Rogue One: A Star Wars Story is, at the time of writing this, sitting comfortably atop the box office both in the U.S. and overseas. The Star Wars spinoff movie will face competition from a pair of bid-budget tentpoles arriving on December 21st (less than one week after Rogue One opened in theaters): Sony Pictures' sci-fi romance/thriller Passengers, with stars Chris Pratt and Jennifer Lawrence leading the way, and the Assassin's Creed video game movie adaptation that is being headlined by Michael Fassbender, as well as Oscar-winners Marion Cotillard and Jeremy Irons.
The Assassin's Creed film is particularly noteworthy - not only because it's based on the popular Ubisoft video game franchise of the same name, but also because it is the first of several video game-based adaptations that Ubisoft Motion Pictures intends to release. Early reviews for Passengers has not been flattering and indicate that the film will struggle to compete with the critical/audience favorite that is Rogue One at the box office. Unfortunately, for those fans who had been hoping the film would break the infamous video game movie "curse", the first reviews for Assassin's Creed (which 20th Century Fox is releasing in theaters) aren't much better - if not worse - than those for Passengers.
The following review excerpts for Assassin's Creed - a project that reunites Fassbender and Cotillard with the director of their critically-acclaimed Macbeth (2015) film adaptation, Justin Kurzel - are SPOILER-FREE and include links to the full reviews. For those unfamiliar, here is the official Assassin's Creed plot synopsis:
Through a revolutionary technology that unlocks his genetic memories, Callum Lynch (Michael Fassbender) experiences the adventures of his ancestor, Aguilar, in 15th Century Spain. Callum discovers he is descended from a mysterious secret society, the Assassins, and amasses incredible knowledge and skills to take on the oppressive and powerful Templar organization in the present day.
Collider - Perri Nemiroff
You can have stunning visuals, promising source material and a fantastic ensemble, but all of that is going to cave under the pressure created by a complete lack of access to the characters. The big screen adaptation of Assassin’s Creed had a lot going for it and even finds a great deal of success on the technical front, but when you couldn’t care less if the characters live or die, the movie is dead in the water.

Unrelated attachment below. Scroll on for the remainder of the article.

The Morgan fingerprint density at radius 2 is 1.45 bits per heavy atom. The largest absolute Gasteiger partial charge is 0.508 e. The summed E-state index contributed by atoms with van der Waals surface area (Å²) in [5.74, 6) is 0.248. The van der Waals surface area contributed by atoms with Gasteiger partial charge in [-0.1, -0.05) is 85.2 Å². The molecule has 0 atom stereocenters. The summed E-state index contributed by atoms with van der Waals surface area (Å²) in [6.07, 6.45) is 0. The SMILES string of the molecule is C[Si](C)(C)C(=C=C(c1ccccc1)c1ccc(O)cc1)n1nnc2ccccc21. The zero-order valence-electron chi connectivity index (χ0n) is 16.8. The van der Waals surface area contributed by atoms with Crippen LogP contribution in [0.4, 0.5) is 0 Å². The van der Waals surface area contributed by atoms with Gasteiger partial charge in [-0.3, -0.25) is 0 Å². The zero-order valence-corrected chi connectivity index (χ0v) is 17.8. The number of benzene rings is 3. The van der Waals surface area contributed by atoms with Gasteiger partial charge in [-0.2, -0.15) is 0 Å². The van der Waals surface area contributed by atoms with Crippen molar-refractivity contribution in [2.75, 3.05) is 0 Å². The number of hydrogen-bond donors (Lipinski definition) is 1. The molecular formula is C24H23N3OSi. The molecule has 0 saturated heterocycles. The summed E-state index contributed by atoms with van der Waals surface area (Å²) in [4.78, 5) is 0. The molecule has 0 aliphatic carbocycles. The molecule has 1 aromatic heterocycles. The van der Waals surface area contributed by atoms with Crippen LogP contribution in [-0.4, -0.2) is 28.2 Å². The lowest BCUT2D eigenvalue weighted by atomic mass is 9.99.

Variety - Owen Gleiberman
Shot in somber sci-fi Renaissance tones, “Assassin’s Creed” has a “Masterpiece Theatre” cast that’s ten times classier than it needs, it cost more than $150 million to make, and it’s deeply self-serious about its long-ago-and-far-away setting... [Michael] Fassbender takes on the role of Callum Lynch [as] if he were playing Neo from “The Matrix” crossed with Hamlet. His every tragic gaze and saturnine grimace tells the audience that this isn’t just some glorified dystopian joystick ride — it’s real drama! Except that it isn’t. In “Assassin’s Creed,” Michael Fassbender is like the ultimate special effect.
Forbes - Scott Mendelson
The film is a labored exercise in false hope, with top-tier talent and strong production values merely resulting in yet another relatively lousy video game movie. It's the Anakin Skywalker of video game movies, a seemingly promising offering that was meant to save the sub-genre yet leaves it in further darkness. Assassin’s Creed needed to spend less time reading its own instruction manual and more time actually playing its own game.
The Wrap - Michael Nordine
This adaptation of the popular series reunites director Justin Kurzel with his “Macbeth” stars Michael Fassbender and Marion Cotillard, albeit to considerably less fruitful results; fans of the video game franchise are likely to be even more disappointed than those merely looking for a historical action flick... Kurtzel and company seem intent on making this feel like a movie that happens to be based on a video game rather than a straight adaptation, an understandable aim that results in the worst of both worlds. The over-the-top silliness of “Resident Evil” or even “Mortal Kombat” would be preferable to this self-serious slog.
THR - Harry Windsor